Track Listing:

1. Overkill

2. Stay Clean

3. I Won’t Pay Your Price

4. I’ll Be Your Sister

5. Capricorn

6. No Class

7. Damage Case

 8. Tear Ya Down

9. Metropolis

10. Limb From Limb



Lemmy Kilmister- bass, vocals

Fast Eddie Clark- guitars

Phil “Philthy Animal” Taylor- drums

While I have been writing this post, I’ve been hoping a song would stand out for me. However, when one pops into my head so does another in direct competition, so no, there is not one song that stands out because they all do. That makes a good album and for many in 1979, it would be an indication of greater things to come. 

Next Post: Motorhead- Bomber

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Great Metal Albums of 1979: KISS- Dynasty

Posted in 1979, Heavy Metal, Music, Rock, Uncategorized with tags , , , , , , , on February 26, 2013 by 80smetalman


It has been said that KISS went disco with this album and use the hit single from it “I Was Made For Loving You” as the argument to support it. In some circles, in regards to the song, that may be true but I have a younger sister who was heavily into disco at the time. Therefore, I avoided going near her bedroom so I wouldn’t get my ears desecrated by “I Will Survive” by Gloria Gaynor or anything the Bee Gees were doing at the time. I would take the KISS song over those every time. If my sister should read this, she will probably kill me for mentioning these embarrassing days of her youth. She did see the light a year or so later.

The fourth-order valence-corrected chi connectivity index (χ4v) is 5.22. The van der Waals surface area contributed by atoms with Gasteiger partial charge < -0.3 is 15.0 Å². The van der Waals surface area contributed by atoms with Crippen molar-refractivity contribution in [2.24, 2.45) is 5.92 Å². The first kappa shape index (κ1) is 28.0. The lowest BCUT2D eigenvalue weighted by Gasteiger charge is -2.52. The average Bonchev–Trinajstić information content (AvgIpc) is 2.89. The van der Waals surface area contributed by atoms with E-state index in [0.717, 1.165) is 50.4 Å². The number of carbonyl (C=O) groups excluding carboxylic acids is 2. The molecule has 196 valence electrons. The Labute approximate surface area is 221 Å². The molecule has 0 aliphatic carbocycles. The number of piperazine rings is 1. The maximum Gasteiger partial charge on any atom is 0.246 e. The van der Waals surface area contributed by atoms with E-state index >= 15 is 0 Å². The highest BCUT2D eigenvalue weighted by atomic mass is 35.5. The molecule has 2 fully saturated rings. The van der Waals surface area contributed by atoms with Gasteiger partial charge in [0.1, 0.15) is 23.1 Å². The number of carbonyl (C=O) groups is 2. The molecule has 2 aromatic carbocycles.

The disco consideration was not the reason I didn’t listen to the album back then and it wasn’t even boot camp either. Back in that time, I was still allowing my mind to be messed up by religion and I actually believed the crap that KISS stood for Knights In Satan’s Service and they were all admitted Satan worshipers. Thinking back to that time, I can’t believe I was that naive. The problem was that back in my teenage years in the 70s, I was a born again Christian, a Jesus freak if you like. I won’t go into details on it but I will say that as a teenager, religion messed my head up more than drugs or music ever could.